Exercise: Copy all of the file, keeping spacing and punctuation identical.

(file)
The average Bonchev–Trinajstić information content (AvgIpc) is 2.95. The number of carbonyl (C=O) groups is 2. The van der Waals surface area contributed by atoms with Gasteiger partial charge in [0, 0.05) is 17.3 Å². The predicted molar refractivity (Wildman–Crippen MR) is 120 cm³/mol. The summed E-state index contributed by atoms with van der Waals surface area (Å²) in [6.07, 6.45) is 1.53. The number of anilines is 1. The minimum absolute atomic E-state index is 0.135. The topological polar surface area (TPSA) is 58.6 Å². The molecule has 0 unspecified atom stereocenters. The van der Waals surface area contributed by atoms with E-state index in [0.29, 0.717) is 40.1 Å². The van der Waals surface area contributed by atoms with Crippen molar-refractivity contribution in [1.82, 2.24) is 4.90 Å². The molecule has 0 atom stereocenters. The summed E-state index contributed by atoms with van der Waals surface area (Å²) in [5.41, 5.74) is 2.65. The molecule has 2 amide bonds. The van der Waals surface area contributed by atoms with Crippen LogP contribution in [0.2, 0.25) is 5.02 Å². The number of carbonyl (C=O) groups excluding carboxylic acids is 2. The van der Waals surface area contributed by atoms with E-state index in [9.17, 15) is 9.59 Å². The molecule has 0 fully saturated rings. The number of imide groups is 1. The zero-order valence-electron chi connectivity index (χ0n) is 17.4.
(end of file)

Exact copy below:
The average Bonchev–Trinajstić information content (AvgIpc) is 2.95. The number of carbonyl (C=O) groups is 2. The van der Waals surface area contributed by atoms with Gasteiger partial charge in [0, 0.05) is 17.3 Å². The predicted molar refractivity (Wildman–Crippen MR) is 120 cm³/mol. The summed E-state index contributed by atoms with van der Waals surface area (Å²) in [6.07, 6.45) is 1.53. The number of anilines is 1. The minimum absolute atomic E-state index is 0.135. The topological polar surface area (TPSA) is 58.6 Å². The molecule has 0 unspecified atom stereocenters. The van der Waals surface area contributed by atoms with E-state index in [0.29, 0.717) is 40.1 Å². The van der Waals surface area contributed by atoms with Crippen molar-refractivity contribution in [1.82, 2.24) is 4.90 Å². The molecule has 0 atom stereocenters. The summed E-state index contributed by atoms with van der Waals surface area (Å²) in [5.41, 5.74) is 2.65. The molecule has 2 amide bonds. The van der Waals surface area contributed by atoms with Crippen LogP contribution in [0.2, 0.25) is 5.02 Å². The number of carbonyl (C=O) groups excluding carboxylic acids is 2. The van der Waals surface area contributed by atoms with E-state index in [9.17, 15) is 9.59 Å². The molecule has 0 fully saturated rings. The number of imide groups is 1. The zero-order valence-electron chi connectivity index (χ0n) is 17.4.